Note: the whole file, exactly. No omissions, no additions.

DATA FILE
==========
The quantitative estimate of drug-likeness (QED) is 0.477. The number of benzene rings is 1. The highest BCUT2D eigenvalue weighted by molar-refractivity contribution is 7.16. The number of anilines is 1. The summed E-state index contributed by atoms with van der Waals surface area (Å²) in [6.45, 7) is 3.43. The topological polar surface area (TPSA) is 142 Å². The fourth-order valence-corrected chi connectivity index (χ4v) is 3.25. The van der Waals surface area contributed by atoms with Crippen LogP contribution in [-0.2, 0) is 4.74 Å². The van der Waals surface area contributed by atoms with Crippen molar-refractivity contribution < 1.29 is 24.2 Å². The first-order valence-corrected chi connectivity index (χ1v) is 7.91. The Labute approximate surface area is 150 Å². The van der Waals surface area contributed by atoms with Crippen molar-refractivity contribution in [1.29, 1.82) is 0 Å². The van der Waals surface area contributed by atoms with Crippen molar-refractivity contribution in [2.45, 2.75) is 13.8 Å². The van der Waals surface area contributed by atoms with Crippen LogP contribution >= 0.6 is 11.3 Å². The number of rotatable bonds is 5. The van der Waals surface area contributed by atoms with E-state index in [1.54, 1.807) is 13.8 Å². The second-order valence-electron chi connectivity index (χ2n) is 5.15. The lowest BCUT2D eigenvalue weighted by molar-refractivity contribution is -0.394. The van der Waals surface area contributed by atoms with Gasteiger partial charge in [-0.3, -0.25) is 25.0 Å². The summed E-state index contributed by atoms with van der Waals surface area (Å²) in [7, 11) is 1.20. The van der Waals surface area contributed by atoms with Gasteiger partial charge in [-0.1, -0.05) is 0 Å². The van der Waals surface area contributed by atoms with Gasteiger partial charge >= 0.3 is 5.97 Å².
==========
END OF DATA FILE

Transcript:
The quantitative estimate of drug-likeness (QED) is 0.477. The number of benzene rings is 1. The highest BCUT2D eigenvalue weighted by molar-refractivity contribution is 7.16. The number of anilines is 1. The summed E-state index contributed by atoms with van der Waals surface area (Å²) in [6.45, 7) is 3.43. The topological polar surface area (TPSA) is 142 Å². The fourth-order valence-corrected chi connectivity index (χ4v) is 3.25. The van der Waals surface area contributed by atoms with Crippen LogP contribution in [-0.2, 0) is 4.74 Å². The van der Waals surface area contributed by atoms with Crippen molar-refractivity contribution < 1.29 is 24.2 Å². The first-order valence-corrected chi connectivity index (χ1v) is 7.91. The Labute approximate surface area is 150 Å². The van der Waals surface area contributed by atoms with Crippen molar-refractivity contribution in [1.29, 1.82) is 0 Å². The van der Waals surface area contributed by atoms with Crippen molar-refractivity contribution in [2.45, 2.75) is 13.8 Å². The van der Waals surface area contributed by atoms with Crippen LogP contribution >= 0.6 is 11.3 Å². The number of rotatable bonds is 5. The van der Waals surface area contributed by atoms with E-state index in [1.54, 1.807) is 13.8 Å². The second-order valence-electron chi connectivity index (χ2n) is 5.15. The lowest BCUT2D eigenvalue weighted by molar-refractivity contribution is -0.394. The van der Waals surface area contributed by atoms with Gasteiger partial charge in [-0.3, -0.25) is 25.0 Å². The summed E-state index contributed by atoms with van der Waals surface area (Å²) in [7, 11) is 1.20. The van der Waals surface area contributed by atoms with Gasteiger partial charge in [-0.1, -0.05) is 0 Å². The van der Waals surface area contributed by atoms with Gasteiger partial charge >= 0.3 is 5.97 Å².